This change from polytheism to monotheism was definitely not popular with many people in the kingdom, especially the high priests. His reign lasted about 20 years and once he died, he was considered the “Heretic King” for his views on religion. Once he was no longer wearing the crown, most of his statues were broken, covered over, his writings trashed, his temples destroyed or used for other deities because the Egyptians wanted to forget about the Heretic King.

Although the people at the time thought this was heresy, he was actually before his time and is considered by many to be the forerunner of Christianity and most polytheist religions today. Before him, ancient civilizations believed in multiple gods in order to make sense of their world but not Akhenaten. To some, he may have been a heretic, but to others, he may have been a pioneer.

With everything the Ancient Egyptians did, what’s most admirable about their civilization is how long it lasted: approximately 3,500 years. Over that time, everything went through an evolution. From their language and communication methods to math, politics and everything in between.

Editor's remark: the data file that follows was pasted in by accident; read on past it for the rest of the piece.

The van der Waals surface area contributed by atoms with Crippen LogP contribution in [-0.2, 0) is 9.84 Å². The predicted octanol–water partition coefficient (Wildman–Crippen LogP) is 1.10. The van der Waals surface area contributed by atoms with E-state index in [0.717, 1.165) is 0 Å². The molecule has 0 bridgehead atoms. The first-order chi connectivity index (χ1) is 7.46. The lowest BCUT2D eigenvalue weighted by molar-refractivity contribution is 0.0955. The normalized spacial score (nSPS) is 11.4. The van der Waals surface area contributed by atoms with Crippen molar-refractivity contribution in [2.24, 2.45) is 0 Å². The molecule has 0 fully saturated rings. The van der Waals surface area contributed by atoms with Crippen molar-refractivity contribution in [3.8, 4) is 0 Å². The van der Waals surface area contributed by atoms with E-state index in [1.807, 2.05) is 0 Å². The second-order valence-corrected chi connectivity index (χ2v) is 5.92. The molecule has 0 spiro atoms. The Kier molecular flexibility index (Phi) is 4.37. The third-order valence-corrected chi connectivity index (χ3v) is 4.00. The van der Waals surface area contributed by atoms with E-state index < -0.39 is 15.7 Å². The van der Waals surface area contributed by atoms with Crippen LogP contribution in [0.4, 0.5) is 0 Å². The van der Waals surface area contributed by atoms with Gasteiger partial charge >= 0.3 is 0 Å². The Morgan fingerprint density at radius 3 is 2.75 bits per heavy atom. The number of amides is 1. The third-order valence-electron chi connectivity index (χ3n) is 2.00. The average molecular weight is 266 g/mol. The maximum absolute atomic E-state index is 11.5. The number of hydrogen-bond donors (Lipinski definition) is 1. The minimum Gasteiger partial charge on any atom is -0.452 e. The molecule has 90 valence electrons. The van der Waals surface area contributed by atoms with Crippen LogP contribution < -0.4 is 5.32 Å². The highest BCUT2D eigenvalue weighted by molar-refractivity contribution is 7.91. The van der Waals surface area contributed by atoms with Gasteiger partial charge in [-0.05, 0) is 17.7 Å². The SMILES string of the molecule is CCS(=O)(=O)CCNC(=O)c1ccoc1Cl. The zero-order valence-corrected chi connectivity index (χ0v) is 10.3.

Compare that to us today. The industrial revolution was only a couple hundred years ago and look what we’ve done to our society and to Mother Earth since then.

The Great Temple of Ramesses II in Abu Simbel, Aswan, Egypt.

The Ancient Egyptians are doused in mystery, but the facts that we have are undeniable in their worth. If we dive deep into how they lived, I think we can learn a lot. I’m not saying living in Egypt 4,000 years ago would have been better, but I do think there is something to say for a civilization lasting over 3,000 years and then taking a look at what we’ve done in only a couple hundred.

Do you think our civilization could last another 3,000 years?

I’m skeptical.